When something breaks

After an accident, adrenalin is rushing and nobody thinks straight. It’s easy to do something which compounds the problem.

1) Ensure everyone is safe. If on the trail, move to an area where other trail users can pass. If on a road, move to the side of the road away from traffic but still visible. Put on an extra layer of clothing, as you will most likely be stopped for several minutes.

2) Fix broken people before fixing broken bikes. Even minor wounds can be nastier than they first appear. Use your resources to bandage, splint or warm an individual before using them to repair a bike.

3) Take stock of everything that is broken on the bike. After a crash, several things may be askew, bent or just plain missing. There is no point fixing a broken saddle if a wheel is tacoed beyond repair. It wastes time and resources.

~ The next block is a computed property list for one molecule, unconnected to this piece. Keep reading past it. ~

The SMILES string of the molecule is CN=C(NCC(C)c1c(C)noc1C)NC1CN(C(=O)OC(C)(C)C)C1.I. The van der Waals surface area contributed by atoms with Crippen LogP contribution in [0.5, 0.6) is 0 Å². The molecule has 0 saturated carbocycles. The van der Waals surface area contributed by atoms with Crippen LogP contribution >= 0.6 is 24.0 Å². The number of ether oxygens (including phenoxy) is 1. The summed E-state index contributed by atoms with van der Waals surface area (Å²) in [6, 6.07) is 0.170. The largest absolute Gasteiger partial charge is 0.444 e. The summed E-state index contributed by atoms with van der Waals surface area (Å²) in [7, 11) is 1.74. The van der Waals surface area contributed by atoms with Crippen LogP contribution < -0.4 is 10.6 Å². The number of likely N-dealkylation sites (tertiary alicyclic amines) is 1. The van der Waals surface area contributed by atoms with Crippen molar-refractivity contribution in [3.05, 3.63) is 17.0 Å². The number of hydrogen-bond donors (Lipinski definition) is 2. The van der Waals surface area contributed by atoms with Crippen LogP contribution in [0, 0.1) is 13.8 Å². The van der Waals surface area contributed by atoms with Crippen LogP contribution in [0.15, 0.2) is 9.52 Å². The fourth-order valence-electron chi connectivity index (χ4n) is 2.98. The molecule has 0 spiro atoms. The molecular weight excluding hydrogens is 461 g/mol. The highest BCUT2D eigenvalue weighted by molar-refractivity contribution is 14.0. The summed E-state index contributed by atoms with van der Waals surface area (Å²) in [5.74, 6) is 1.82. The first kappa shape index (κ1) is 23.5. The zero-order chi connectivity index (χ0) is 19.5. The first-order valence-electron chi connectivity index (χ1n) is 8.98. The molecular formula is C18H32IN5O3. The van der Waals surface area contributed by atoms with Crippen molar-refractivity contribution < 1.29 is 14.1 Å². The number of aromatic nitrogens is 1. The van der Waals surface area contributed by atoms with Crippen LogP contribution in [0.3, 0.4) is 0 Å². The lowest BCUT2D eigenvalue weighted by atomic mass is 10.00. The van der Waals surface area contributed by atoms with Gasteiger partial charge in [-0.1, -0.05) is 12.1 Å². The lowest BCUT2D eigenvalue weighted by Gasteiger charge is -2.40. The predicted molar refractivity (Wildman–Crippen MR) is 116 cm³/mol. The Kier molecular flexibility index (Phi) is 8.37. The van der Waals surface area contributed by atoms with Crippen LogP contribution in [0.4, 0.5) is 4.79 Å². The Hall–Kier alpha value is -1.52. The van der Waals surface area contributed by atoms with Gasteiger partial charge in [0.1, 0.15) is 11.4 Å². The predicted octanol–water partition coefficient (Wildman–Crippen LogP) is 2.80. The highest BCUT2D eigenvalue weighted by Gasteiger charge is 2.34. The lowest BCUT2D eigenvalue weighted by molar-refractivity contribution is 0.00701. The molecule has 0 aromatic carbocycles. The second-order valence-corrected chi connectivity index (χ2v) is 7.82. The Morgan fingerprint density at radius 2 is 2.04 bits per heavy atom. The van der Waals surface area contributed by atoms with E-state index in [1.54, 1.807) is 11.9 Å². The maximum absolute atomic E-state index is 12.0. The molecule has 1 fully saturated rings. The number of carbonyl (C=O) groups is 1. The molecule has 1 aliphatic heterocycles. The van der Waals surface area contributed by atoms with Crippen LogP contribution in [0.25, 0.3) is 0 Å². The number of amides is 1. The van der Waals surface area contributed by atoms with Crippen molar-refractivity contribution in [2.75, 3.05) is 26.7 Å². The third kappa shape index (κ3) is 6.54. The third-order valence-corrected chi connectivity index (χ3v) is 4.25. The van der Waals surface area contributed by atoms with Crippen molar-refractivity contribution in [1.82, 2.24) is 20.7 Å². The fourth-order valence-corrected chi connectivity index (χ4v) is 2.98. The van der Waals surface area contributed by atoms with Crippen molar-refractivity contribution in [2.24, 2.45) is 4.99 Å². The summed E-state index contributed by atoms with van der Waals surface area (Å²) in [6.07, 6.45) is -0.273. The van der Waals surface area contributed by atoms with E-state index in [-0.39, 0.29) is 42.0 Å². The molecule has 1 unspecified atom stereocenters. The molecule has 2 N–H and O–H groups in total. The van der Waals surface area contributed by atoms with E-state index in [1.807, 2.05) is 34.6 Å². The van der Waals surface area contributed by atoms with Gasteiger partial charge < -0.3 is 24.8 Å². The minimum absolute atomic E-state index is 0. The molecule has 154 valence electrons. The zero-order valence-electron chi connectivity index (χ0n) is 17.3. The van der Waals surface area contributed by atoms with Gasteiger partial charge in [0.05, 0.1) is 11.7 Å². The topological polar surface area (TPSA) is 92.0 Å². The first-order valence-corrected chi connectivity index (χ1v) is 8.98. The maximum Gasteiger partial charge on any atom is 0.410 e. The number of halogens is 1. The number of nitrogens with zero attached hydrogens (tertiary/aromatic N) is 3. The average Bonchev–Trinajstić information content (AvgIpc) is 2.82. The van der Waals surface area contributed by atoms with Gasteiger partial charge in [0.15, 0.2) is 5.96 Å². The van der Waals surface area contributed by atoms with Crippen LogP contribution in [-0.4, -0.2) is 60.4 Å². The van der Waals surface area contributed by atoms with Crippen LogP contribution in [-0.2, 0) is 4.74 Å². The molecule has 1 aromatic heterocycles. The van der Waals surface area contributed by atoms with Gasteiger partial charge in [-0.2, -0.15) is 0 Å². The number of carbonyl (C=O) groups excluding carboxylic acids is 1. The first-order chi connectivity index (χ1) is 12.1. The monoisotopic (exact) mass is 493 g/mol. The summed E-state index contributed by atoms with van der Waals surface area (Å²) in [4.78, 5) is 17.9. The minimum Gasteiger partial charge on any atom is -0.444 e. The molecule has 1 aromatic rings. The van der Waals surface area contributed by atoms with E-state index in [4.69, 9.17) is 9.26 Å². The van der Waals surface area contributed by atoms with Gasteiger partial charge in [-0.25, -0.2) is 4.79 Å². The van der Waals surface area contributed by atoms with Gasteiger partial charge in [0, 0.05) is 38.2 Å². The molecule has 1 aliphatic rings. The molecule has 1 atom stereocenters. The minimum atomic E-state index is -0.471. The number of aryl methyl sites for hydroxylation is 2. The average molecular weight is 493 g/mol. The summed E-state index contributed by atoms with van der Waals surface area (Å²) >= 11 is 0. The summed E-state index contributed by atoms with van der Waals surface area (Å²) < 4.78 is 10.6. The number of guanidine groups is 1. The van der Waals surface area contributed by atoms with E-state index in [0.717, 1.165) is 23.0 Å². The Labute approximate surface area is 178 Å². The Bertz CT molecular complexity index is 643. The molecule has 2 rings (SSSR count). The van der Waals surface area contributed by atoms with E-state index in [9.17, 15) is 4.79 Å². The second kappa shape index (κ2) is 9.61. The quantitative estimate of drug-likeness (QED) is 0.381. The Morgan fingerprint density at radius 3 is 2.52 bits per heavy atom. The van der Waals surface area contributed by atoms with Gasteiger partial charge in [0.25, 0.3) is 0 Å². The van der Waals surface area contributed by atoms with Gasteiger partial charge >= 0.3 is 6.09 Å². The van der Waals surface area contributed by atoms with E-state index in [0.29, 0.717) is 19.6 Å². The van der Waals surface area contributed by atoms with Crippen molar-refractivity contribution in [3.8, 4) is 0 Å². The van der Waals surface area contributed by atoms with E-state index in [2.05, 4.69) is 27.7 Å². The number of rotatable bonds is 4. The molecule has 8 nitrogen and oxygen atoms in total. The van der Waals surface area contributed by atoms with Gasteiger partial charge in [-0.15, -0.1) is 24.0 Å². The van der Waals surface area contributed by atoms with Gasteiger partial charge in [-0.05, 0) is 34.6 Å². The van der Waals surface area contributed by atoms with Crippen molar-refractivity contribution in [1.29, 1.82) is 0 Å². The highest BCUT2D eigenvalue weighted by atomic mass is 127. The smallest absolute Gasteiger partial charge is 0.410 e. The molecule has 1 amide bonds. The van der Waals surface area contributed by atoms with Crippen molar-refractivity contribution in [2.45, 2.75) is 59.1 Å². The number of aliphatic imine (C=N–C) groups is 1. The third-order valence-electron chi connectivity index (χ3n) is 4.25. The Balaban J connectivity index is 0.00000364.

4) Identify what resources are available. Find out what spares and tools every member of the party is carrying. Make everyone check, rather than just telling you; someone may have forgotten to pack the chain tool they’re sure they have, while someone else may have a stash of zip ties they’d forgotten about.

5) Be orderly about your repair. Lay out tools and components on a coat or rock so nothing goes missing. Work methodically and safely. Don’t injure yourself in the process of fixing the bike.